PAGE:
Sunday, 30 March 2014

New Toy

Hi All,
In my last post I mentioned my new toy which I will reveal to you today. Recently, I became interested in making bandsaw boxes with my scroll saw and here is the first one I made.
I have mentioned bandsaws and scroll saws, but because these boxes are enhanced by their sculptured lines perhaps they should be called sanded boxes. Much more time is spent sanding the wood to shape than is spent cutting with either saw.

Anyway, I managed to do quite a bit of sanding on the above box using my belt and disc sander. This is a great sander for sanding surfaces that need to be flat but for graceful curves it is not so good. I spent more than a few hours hand sanding this box to the desired shape and it played havoc with my carpal tunnel, so I decided to invest in an oscillating spindle sander. It comes with various sized drums and moves up and down while it sands. It now sits next to my disc and belt sander; its the big orange one in the photo below.
I haven't used it in anger yet, but should be able to give you a full report in my next post because I have just finished designing a new bandsaw box with two draws. I will show you that in my next post too.

Regarding pyrography, my intention is to decorate the boxes I make with pyrography patterns and that is something I'm looking forward to. In fact I have made a start on a small trinket pot that I purchased a while ago. I have divided the pot into quadrants and will fill each one with a different abstract pattern.

 Dividing the pot into quadrants with a curved line may look like a difficult thing to do, but it can be made easier if you break the task down into small chunks. The away I do it is to place four pencil spots on the top rim of the box as if they were compass points, north, south, east and west. Then do the same on the bottom. Then, looking from the top, all you have to do is join top south to bottom west and carry on like that around the pot.
To aid getting the curved line symmetrical, I put a pencil dot half way between the top point and the bottom point and then just drew a simple curve between the two.Here is a picture with red spots to illustrate where I put the pencil dots before drawing the line.

 Lots of drawing tasks involved in pyrography can be made a lot easier if they are broken down. Anyway, in my next post I will show you the finished pot after I've attacked it with my pyrography iron.

Tuesday, 18 March 2014

The Snake

Hi all,
 Sorry for the delays between my posts, but after moving house there are hundreds of jobs waiting to be done and there aren't enough hours in the day. For almost eight weeks I've dedicated all my time to the house even though I keep telling myself that I need to have a better balance between work and play.

I will have a day off every week to do some writing I say to myself, and I will make time for pyrography and scroll sawing, but then I look at the list of jobs that need doing and I'm back to square one. However, I feel a slight shift in the air and I'm determined to put more priority into writing, pyrography, and scroll sawing. A couple of days ago I made a step in this direction whilst gaining some brownie points off my good lady wife by curing one of her problems.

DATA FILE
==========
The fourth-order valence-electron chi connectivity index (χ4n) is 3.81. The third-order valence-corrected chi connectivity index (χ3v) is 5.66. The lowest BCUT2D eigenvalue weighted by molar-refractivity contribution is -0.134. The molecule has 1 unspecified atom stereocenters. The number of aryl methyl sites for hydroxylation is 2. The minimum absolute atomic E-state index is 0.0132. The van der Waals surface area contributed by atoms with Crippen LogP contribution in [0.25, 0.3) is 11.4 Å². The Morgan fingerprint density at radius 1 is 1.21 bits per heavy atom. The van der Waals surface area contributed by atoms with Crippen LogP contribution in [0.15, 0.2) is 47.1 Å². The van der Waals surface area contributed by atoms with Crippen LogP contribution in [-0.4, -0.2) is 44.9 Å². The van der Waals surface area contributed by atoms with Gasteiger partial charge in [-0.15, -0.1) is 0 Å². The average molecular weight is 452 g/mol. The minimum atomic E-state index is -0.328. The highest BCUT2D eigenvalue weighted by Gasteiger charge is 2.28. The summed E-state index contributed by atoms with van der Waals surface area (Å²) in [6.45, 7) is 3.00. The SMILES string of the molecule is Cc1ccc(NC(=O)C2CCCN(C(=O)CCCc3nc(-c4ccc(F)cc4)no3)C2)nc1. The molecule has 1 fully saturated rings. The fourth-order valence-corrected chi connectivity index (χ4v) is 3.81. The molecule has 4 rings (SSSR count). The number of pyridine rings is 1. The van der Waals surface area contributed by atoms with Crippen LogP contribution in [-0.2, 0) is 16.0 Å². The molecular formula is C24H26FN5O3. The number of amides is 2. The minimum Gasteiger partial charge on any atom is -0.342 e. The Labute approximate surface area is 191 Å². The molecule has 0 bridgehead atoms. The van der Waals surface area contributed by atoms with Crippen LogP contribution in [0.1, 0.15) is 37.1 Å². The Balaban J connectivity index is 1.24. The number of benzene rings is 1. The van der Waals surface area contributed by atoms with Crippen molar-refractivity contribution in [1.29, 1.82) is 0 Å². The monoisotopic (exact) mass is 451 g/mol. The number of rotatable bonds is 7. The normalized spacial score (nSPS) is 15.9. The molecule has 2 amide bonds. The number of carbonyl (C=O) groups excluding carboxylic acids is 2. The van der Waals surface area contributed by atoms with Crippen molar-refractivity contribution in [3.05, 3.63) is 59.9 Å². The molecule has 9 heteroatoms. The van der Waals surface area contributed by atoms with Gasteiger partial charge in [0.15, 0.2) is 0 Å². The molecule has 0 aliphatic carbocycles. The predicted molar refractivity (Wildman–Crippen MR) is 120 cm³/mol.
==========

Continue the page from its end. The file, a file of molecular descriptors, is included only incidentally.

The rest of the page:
Since we moved into the new house our washing machine is now in the kitchen instead of the utility room, this is a peril that comes with down sizing. Anyway, to cut a long story short, the knob on the front of her washing machine protrudes in such a way that she kept bumping it with various bits of her anatomy as she went about her daily tasks. On wash days, utterances of vile nature would pour from the kitchen as she yet again nudged the button and sent the machine into a crazy cycle that usually meant the washing would need to be started again from scratch.

She was not best pleased with this state of affairs and asked for my help regarding the solution she'd come up with. "What I need is something that I can jamb between the top of the washing machine and work surface, that protrudes further out than the knob, " she said.

Seeing an opportunity to do a bit of craft work I set about cutting a piece of wood that would do the trick. I wanted it to be slightly bulbous at one end so that it didn't have any sharp corners and I wanted a slight taper on it so that she could push it under the work surface until it gripped. I cut a piece out on my scroll saw and sanded it roughly to the shape I desire. I tried it in situ and after a few tweaks to the thickness it worked just as my wife thought it would.

However, it looked boring so I grabbed the chance to do a bit of pyrography on it. To me, the stick looked a bit like a snake, so I modified the end of it with my new sander, which I will tell you about in my next post, and then did some pyrography on it. Because time wasn't on my side, I drew what I thought a snake's head looked like on the end of the stick and burnt it in with my pyrography iron. I then gave it two coats of varnish and presented to my wife. She was chuffed and my snake now comes out at least once a week and all is well with the world.